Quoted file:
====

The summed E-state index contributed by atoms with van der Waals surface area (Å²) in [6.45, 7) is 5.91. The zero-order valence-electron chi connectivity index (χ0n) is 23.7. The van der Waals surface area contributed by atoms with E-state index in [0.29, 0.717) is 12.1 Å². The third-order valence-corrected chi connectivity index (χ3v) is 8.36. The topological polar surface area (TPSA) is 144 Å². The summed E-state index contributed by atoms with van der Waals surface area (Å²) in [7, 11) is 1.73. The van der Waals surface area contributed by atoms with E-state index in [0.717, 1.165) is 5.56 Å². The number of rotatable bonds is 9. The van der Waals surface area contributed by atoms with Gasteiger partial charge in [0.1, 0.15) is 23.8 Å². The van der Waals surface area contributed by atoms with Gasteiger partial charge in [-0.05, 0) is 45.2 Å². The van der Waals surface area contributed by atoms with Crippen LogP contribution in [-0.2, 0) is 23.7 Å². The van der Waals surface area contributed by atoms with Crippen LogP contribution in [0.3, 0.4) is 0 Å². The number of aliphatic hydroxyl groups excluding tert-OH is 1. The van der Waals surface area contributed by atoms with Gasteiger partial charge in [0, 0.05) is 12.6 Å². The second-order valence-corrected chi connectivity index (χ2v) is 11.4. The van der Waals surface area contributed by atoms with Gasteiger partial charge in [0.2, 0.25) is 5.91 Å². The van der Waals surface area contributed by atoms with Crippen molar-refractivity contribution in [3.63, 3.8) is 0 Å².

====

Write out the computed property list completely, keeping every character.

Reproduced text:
The summed E-state index contributed by atoms with van der Waals surface area (Å²) in [6.45, 7) is 5.91. The zero-order valence-electron chi connectivity index (χ0n) is 23.7. The van der Waals surface area contributed by atoms with E-state index in [0.29, 0.717) is 12.1 Å². The third-order valence-corrected chi connectivity index (χ3v) is 8.36. The topological polar surface area (TPSA) is 144 Å². The summed E-state index contributed by atoms with van der Waals surface area (Å²) in [7, 11) is 1.73. The van der Waals surface area contributed by atoms with E-state index in [0.717, 1.165) is 5.56 Å². The number of rotatable bonds is 9. The van der Waals surface area contributed by atoms with Gasteiger partial charge in [0.1, 0.15) is 23.8 Å². The van der Waals surface area contributed by atoms with Gasteiger partial charge in [-0.05, 0) is 45.2 Å². The van der Waals surface area contributed by atoms with Crippen LogP contribution in [-0.2, 0) is 23.7 Å². The van der Waals surface area contributed by atoms with Crippen LogP contribution in [0.3, 0.4) is 0 Å². The number of aliphatic hydroxyl groups excluding tert-OH is 1. The van der Waals surface area contributed by atoms with Gasteiger partial charge in [0, 0.05) is 12.6 Å². The second-order valence-corrected chi connectivity index (χ2v) is 11.4. The van der Waals surface area contributed by atoms with Gasteiger partial charge in [0.2, 0.25) is 5.91 Å². The van der Waals surface area contributed by atoms with Crippen molar-refractivity contribution in [3.63, 3.8) is 0 Å².